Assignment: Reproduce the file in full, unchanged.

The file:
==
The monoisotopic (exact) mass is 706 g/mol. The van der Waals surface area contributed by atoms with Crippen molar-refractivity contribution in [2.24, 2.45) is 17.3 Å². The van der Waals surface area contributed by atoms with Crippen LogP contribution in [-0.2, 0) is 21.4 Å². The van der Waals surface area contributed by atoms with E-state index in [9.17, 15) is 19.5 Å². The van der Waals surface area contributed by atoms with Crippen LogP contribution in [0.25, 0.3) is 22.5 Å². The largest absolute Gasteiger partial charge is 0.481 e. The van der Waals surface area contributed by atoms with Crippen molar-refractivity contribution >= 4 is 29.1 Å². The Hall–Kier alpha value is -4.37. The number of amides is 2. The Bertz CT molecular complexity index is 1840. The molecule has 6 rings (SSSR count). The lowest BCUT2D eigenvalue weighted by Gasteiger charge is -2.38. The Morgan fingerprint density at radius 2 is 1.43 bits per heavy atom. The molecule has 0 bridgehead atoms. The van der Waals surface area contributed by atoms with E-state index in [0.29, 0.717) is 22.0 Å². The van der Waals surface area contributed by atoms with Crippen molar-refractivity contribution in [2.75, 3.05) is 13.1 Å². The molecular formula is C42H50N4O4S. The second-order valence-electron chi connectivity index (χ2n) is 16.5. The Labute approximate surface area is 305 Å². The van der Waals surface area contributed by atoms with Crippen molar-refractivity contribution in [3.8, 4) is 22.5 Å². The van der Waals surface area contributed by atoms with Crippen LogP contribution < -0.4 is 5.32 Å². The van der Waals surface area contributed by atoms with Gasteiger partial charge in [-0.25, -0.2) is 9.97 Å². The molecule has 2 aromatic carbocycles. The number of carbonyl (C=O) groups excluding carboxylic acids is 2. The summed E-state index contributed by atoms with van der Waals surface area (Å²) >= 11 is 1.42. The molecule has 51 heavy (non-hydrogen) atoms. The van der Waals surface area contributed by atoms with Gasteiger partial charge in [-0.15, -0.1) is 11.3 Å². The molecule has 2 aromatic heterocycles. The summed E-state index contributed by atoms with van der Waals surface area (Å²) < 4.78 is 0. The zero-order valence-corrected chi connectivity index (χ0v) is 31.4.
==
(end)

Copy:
The monoisotopic (exact) mass is 706 g/mol. The van der Waals surface area contributed by atoms with Crippen molar-refractivity contribution in [2.24, 2.45) is 17.3 Å². The van der Waals surface area contributed by atoms with Crippen LogP contribution in [-0.2, 0) is 21.4 Å². The van der Waals surface area contributed by atoms with E-state index in [9.17, 15) is 19.5 Å². The van der Waals surface area contributed by atoms with Crippen LogP contribution in [0.25, 0.3) is 22.5 Å². The largest absolute Gasteiger partial charge is 0.481 e. The van der Waals surface area contributed by atoms with Crippen molar-refractivity contribution >= 4 is 29.1 Å². The Hall–Kier alpha value is -4.37. The number of amides is 2. The Bertz CT molecular complexity index is 1840. The molecule has 6 rings (SSSR count). The lowest BCUT2D eigenvalue weighted by Gasteiger charge is -2.38. The Morgan fingerprint density at radius 2 is 1.43 bits per heavy atom. The molecule has 0 bridgehead atoms. The van der Waals surface area contributed by atoms with E-state index in [0.29, 0.717) is 22.0 Å². The van der Waals surface area contributed by atoms with Crippen molar-refractivity contribution in [2.75, 3.05) is 13.1 Å². The molecular formula is C42H50N4O4S. The second-order valence-electron chi connectivity index (χ2n) is 16.5. The Labute approximate surface area is 305 Å². The van der Waals surface area contributed by atoms with Crippen molar-refractivity contribution in [3.8, 4) is 22.5 Å². The van der Waals surface area contributed by atoms with Crippen LogP contribution < -0.4 is 5.32 Å². The van der Waals surface area contributed by atoms with Gasteiger partial charge in [-0.25, -0.2) is 9.97 Å². The molecule has 2 aromatic carbocycles. The number of carbonyl (C=O) groups excluding carboxylic acids is 2. The summed E-state index contributed by atoms with van der Waals surface area (Å²) >= 11 is 1.42. The molecule has 51 heavy (non-hydrogen) atoms. The van der Waals surface area contributed by atoms with Gasteiger partial charge in [-0.15, -0.1) is 11.3 Å². The molecule has 2 aromatic heterocycles. The summed E-state index contributed by atoms with van der Waals surface area (Å²) < 4.78 is 0. The zero-order valence-corrected chi connectivity index (χ0v) is 31.4.